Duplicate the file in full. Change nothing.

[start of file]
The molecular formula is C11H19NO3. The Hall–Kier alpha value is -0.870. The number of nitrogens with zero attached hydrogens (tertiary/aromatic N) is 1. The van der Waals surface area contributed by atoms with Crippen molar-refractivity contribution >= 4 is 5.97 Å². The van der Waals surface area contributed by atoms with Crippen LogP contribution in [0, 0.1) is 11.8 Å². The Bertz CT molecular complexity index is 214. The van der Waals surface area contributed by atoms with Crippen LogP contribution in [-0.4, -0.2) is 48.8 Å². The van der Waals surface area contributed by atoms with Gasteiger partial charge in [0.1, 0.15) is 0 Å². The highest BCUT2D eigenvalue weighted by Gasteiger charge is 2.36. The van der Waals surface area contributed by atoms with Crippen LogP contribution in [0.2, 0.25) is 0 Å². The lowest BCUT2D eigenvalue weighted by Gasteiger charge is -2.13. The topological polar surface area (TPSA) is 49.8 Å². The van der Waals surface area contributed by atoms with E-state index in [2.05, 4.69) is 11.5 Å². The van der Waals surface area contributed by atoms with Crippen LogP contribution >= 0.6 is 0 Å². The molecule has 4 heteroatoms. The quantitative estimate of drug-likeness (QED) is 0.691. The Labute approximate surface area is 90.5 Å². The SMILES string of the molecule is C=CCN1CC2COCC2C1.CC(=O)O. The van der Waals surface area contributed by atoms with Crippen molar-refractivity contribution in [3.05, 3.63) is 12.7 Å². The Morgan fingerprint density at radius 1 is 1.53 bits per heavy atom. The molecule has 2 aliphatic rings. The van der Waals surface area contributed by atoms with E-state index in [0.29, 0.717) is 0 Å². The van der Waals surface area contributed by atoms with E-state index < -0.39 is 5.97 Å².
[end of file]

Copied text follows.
The molecular formula is C11H19NO3. The Hall–Kier alpha value is -0.870. The number of nitrogens with zero attached hydrogens (tertiary/aromatic N) is 1. The van der Waals surface area contributed by atoms with Crippen molar-refractivity contribution >= 4 is 5.97 Å². The van der Waals surface area contributed by atoms with Crippen LogP contribution in [0, 0.1) is 11.8 Å². The Bertz CT molecular complexity index is 214. The van der Waals surface area contributed by atoms with Crippen LogP contribution in [-0.4, -0.2) is 48.8 Å². The van der Waals surface area contributed by atoms with Gasteiger partial charge in [0.1, 0.15) is 0 Å². The highest BCUT2D eigenvalue weighted by Gasteiger charge is 2.36. The van der Waals surface area contributed by atoms with Crippen LogP contribution in [0.2, 0.25) is 0 Å². The lowest BCUT2D eigenvalue weighted by Gasteiger charge is -2.13. The topological polar surface area (TPSA) is 49.8 Å². The van der Waals surface area contributed by atoms with E-state index in [2.05, 4.69) is 11.5 Å². The van der Waals surface area contributed by atoms with Crippen LogP contribution >= 0.6 is 0 Å². The molecule has 4 heteroatoms. The quantitative estimate of drug-likeness (QED) is 0.691. The Labute approximate surface area is 90.5 Å². The SMILES string of the molecule is C=CCN1CC2COCC2C1.CC(=O)O. The van der Waals surface area contributed by atoms with Crippen molar-refractivity contribution in [3.05, 3.63) is 12.7 Å². The Morgan fingerprint density at radius 1 is 1.53 bits per heavy atom. The molecule has 2 aliphatic rings. The van der Waals surface area contributed by atoms with E-state index in [0.29, 0.717) is 0 Å². The van der Waals surface area contributed by atoms with E-state index < -0.39 is 5.97 Å².